Monday, September 3, 2012

Charity’s online donors stumped by “jumbled letter” security device on donation page


People trying to make an online donation to Metro’s largest charity are scratching their heads over the new security system that they can’t understand. The CAPTCHA system of jumbled letters and numbers is designed to weed out spam robots who try to make a donation at the Metro Green Foundation Trust. Instead, the system is making donors confused, angry and fearful.

“I tried to make a $10.00 donation online at the Trust website,” said supporter Dibble Brewer, 67. “It wanted me to type out some jumbled letters on the screen. Even after staring at it for 30 minutes I still couldn’t understand it, so I gave up.”

“I thought I needed an eye test because the jumbled letters they had on the screen read something like ‘up yours pigface’,” recalled donor Mary Turner, 45. “But when I went to the optometrist she said my eyes were fine and suggested that perhaps I had had a stroke.”

The security system, called CAPTCHA, is a challenge-response test used on the Internet to ensure that a response is generated by a real person. A common type of CAPTCHA requires the user to type letters or digits from a distorted image that appears on the screen. Such tests are commonly used to prevent unwanted Internet bots from accessing websites. The term "CAPTCHA" was coined in 2000 by a group of scientists at Carnegie Mellon University and is an acronym standing for "Completely Automated Public Turing test to tell Computers and Humans Apart".

Ever since the jumbled word system has been put in place, online donations to the Trust have plummeted by more than 3000 percent. Most donors try in vain to enter combination after combination of letters before finally giving up.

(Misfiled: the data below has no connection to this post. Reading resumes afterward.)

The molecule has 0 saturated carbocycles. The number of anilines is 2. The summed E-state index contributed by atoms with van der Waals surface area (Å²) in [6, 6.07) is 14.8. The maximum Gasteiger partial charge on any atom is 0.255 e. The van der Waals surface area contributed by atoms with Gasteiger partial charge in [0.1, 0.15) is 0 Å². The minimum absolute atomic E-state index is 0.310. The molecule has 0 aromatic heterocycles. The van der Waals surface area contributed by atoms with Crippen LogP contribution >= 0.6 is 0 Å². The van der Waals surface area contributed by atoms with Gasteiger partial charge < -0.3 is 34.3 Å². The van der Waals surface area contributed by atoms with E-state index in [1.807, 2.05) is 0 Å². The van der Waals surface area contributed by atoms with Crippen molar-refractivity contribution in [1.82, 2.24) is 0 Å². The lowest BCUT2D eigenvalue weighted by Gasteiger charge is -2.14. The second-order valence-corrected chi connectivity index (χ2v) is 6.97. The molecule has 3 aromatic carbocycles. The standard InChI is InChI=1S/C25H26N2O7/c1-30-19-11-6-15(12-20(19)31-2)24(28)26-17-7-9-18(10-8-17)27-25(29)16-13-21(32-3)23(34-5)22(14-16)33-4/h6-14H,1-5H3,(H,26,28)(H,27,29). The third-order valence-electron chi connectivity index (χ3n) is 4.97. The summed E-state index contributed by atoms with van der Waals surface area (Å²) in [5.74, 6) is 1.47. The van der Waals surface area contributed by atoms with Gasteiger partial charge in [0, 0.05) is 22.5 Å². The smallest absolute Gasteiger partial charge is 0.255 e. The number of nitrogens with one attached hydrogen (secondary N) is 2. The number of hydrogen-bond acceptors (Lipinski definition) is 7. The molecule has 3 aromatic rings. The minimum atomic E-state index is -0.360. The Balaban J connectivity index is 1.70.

“I tried 33 times to enter the right letters,” said Trust annual donor Turner Mary, 75. “Finally I just typed in what was on my mind – ‘up yours pigface’. Amazingly it worked.”

Police say one donor had to be hospitalized after trying to input the jumbled letters again and again over a 24 hour period. Family members found unconscious at her computer but still trying to tap away at the CAPTCHA.

"I think that there is no correct way to enter these letters," said Zumfelt Jones, 69. "I think this system just keeps telling you your wrong time and time again because the Trust is trying to make us go insane. They're devils."

Better Fingers, 57, a long-time donor to the Trust, tried to call the charity to tell them about the problem but couldn’t make the person who answered understand what she was talking about.

“I told them that they had some jumbled letters on their donation page that no one could understand, but they thought I was referring to the text explaining where the money was going,” said Fingers. “I told them it was all jumbled, and they kept telling me that it wasn’t. We went round and round in circles until I got fed up and hung up.”

Actual CAPTCHA for Obesity

Trust CEO Spooley Snidely says she wasn’t aware that changes had been made to their online giving pages.

“I don’t understand websites and things like that. I just leave it to Rob, the IT guy. I’m sure he knows what he’s doing. He’s like 23 or something and I can’t understand one thing he says,” said Snidely.

Rob Zimmer, the Trust’s IT specialist, says the new CAPTCHA system was put in place automatically after their website was upgraded last month and he isn’t paid enough to figure out how to turn it off.